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Correspondence chess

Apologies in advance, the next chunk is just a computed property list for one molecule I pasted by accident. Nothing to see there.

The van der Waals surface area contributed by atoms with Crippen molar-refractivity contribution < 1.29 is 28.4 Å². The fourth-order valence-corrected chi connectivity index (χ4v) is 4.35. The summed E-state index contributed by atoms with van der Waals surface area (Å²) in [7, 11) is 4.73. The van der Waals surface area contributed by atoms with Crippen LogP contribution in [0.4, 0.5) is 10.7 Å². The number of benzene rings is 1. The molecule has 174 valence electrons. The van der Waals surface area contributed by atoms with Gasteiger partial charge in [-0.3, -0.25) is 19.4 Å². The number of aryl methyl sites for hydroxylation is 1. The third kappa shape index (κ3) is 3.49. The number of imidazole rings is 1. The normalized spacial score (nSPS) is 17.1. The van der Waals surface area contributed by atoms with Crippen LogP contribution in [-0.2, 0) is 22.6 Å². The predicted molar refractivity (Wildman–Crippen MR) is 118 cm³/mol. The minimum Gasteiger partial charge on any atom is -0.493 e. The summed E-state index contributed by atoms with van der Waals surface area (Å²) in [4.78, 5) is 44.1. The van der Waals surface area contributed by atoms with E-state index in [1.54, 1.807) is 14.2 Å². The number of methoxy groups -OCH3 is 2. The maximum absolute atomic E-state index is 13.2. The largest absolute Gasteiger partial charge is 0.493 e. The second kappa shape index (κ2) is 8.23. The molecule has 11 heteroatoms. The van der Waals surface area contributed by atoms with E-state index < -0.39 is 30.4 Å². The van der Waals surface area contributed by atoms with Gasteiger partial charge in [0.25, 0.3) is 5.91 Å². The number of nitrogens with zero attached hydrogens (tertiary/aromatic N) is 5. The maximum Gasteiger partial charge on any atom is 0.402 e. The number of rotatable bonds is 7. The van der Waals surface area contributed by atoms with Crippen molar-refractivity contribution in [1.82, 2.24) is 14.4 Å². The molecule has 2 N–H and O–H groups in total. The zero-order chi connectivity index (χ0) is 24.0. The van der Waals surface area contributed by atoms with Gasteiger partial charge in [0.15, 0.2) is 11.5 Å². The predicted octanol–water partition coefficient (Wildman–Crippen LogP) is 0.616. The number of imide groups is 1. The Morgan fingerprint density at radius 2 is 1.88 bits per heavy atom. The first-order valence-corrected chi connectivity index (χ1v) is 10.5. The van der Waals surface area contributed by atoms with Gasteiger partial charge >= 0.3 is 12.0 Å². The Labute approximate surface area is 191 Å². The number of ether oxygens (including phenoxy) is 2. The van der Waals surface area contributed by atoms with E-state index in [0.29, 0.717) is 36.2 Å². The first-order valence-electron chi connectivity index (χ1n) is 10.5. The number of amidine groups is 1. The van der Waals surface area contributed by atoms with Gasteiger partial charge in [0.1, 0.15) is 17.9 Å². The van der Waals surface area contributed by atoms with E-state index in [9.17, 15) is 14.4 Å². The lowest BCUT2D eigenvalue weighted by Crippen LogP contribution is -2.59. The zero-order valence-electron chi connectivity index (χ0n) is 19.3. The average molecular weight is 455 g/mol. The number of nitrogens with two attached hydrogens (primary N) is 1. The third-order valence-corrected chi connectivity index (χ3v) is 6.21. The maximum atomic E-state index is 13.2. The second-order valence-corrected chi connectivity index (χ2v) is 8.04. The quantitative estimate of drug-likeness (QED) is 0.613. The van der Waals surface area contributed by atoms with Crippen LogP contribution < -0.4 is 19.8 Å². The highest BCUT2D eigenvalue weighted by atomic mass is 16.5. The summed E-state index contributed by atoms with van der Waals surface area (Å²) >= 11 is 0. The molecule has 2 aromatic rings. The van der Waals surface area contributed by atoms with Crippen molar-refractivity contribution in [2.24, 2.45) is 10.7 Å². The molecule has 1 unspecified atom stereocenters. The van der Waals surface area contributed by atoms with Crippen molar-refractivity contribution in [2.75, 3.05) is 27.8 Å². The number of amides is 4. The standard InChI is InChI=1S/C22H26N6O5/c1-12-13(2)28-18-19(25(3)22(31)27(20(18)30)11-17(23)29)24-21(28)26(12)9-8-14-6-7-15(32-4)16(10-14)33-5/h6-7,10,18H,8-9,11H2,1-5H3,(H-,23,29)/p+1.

Perhaps the first reputed correspondence game of chess was played in 1119 by King Henry I (1068-1135)  of England and King Louis VI (1081-1137) of France. The earliest  known postal game was between a Dutch army officer named Freidrich Wilhelm von Mauvillon (1774-1851) stationed at The Hague (Den Haag), Netherlands and one of his friends from Breda in 1804.  Mauvillon’s three correspondence chess games (winning two and drawing one) were published in his chess book in 1827.  In 1823, the Paris chess club challenged the London chess club in a correspondence match, but the match did not get played.  The first well known correspondence challenge was the Edinburgh - London chess club match, from 1824 to 1828.  The match was scheduled to continue until three decisive games were completed.  Draws did not count (there were 2 draws).  Edinburgh won, 2-1.  In 1870 the first correspondence chess club, the Caissa Correspondence Club, was founded.  In 1932, Janos Balogh won an international correspondence tournament.  In 1884, the French chess magazine La Strategie organized an international chess tournament.  In 1887, an international correspondence tournament was held, sponsored by the French weekly Le Monde Illustre.   Most correspondence games played at once is 1,124 by Stan Vaughan in 1988.  In 1948, Robert Wyller played 1,001 correspondence games..  In 1883 Cambridge University played a correspondence match with the Bedlam insane asylum.  Bedlam won.   The highest rated USCF correspondence player was Penquite at 2929 (won 58 games straight, no losses, and no draws).  During World War II, no postal chess play was allowed between civilians and servicemen in the United States and Canada.  Soldiers overseas were not allowed to play postal chess due to censorship restrictions.

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